Trinity College

trinity college courtyard

This is the richest college in Cambridge and Oxford Universities combined, with a landholding worth £800 million.

This makes it one of the wealthiest estate owners in the UK (behind the Crown Estate, the National Trust and the Church of England). The lands owned are as diverse as the Port of Felixstowe, the O2 Arena, half of Tescos and the Cambridge Science Park. The annual rent is over £20 million.

The library is designed by Christopher Wren. It contains two Shakespeare folios and letters by Isaac Newton. The Great Court is where Harold Abrahams ran around the College Courtyard in the time it took for the clock to stirke 12. This was a scene shown in the movie Chariots of Fire.

Thomas Nevile, Master of Trinity in 1593, rebuilt much of the college, including the Great Court and Nevile’s Court. The Great Gate has a statue of it’s founder, Henry VIII. He holds a table leg in his hand instead of a sword. No-one knows when this was switched. The first astronomical observatory in the University was built on top of the gate, in 1704.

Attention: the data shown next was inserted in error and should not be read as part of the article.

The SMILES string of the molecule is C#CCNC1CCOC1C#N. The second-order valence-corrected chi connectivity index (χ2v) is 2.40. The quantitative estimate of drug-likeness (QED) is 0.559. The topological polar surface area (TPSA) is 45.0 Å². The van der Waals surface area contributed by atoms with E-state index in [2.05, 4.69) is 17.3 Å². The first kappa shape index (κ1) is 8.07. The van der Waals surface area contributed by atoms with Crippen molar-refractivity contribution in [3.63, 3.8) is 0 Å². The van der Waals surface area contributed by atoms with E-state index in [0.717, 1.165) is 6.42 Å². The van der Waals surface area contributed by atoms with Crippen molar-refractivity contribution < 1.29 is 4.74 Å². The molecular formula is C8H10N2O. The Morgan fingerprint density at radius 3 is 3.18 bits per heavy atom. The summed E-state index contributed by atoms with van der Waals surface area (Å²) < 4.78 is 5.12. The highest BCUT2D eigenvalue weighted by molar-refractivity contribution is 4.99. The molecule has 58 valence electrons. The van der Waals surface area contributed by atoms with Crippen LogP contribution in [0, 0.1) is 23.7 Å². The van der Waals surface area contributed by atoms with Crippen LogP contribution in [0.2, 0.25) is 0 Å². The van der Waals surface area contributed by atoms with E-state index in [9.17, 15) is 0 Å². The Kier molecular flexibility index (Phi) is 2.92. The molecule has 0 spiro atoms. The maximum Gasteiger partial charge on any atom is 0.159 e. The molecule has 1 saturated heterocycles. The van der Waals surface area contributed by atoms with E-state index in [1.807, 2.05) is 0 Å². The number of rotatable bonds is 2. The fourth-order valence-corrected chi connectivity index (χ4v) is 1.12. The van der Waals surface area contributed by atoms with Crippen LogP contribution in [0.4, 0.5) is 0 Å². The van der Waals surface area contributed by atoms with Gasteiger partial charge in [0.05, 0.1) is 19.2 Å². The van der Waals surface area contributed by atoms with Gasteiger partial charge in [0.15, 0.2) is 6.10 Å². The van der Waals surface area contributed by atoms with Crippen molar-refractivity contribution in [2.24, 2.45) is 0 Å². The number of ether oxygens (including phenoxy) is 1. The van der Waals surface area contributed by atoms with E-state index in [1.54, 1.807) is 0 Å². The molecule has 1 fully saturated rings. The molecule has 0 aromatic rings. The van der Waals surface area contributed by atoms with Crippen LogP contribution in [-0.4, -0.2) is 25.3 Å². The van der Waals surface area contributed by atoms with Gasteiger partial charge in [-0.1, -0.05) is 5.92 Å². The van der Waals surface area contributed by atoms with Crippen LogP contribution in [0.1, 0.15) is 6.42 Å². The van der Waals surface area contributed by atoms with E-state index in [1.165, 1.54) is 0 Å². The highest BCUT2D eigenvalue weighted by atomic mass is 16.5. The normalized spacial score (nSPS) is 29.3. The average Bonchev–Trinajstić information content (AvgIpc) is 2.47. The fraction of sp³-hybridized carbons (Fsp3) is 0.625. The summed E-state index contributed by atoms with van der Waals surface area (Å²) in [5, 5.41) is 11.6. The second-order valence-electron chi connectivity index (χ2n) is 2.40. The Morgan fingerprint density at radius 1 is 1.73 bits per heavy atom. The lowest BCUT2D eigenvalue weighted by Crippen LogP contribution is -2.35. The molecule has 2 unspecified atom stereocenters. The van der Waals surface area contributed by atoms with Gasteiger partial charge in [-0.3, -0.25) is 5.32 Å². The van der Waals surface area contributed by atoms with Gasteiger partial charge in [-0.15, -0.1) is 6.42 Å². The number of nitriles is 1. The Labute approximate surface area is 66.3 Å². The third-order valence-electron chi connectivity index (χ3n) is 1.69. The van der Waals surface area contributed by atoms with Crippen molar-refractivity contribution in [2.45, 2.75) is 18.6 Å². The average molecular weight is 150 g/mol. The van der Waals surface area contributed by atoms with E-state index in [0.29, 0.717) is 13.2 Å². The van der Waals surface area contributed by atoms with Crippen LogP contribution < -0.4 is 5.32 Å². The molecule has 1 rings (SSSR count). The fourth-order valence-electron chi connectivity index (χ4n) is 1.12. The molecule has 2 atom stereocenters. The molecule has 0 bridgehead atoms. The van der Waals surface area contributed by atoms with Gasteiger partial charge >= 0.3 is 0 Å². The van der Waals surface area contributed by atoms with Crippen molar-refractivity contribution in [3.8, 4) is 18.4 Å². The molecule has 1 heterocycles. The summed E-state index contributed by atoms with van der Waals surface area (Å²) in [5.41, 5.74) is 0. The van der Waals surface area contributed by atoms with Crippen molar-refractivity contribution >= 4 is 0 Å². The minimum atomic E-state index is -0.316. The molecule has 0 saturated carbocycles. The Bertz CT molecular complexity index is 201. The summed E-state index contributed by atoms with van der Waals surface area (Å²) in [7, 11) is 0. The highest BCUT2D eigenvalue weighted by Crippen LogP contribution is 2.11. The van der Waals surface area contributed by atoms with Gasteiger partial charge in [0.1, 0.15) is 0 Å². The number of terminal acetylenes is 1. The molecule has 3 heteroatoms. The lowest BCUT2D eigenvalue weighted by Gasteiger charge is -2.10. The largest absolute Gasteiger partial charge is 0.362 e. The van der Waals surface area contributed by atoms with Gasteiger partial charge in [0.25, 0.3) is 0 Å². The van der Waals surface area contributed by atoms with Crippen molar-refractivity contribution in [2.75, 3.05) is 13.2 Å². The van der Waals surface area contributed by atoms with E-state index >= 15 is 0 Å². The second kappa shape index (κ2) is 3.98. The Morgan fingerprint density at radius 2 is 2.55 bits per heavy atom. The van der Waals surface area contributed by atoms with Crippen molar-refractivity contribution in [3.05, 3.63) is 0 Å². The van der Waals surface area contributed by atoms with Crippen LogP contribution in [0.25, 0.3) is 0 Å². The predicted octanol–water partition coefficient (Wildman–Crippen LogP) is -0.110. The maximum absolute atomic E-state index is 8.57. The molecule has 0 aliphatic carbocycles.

There are lots of tales about this college. Lord Byron kept a pet bear when he was a student here. Another tale is that Trinity is the inventor of an English version of creme brulee, ‘Trinity burnt cream’.

The college is a rival of St John’s and is reportedly why there is no ‘J’ on the alphabetical staircases. There are two small cannons on the bowling green also pointed at St John’s, although this may be coincidental.

Notable past students include; Isaac Newton, Charles Babbage, Francis Bacon and Jawaharial Nehru. There is a large tree in New Court that some say bore the apples the fell on Newton’s head. However it is a chestnut tree, so no apples here.

Trinity has the most Nobel Prize winners. In the 20th Century, 32 were won by members of the colleges and five field medals in mathematics. Prince Charles obtained a lower second degree here in 1970. He still retains a private room at the back of the college for visits.

There are lovely lime and cherry trees lining the Avenue on the back entrance to Queen’s Road.

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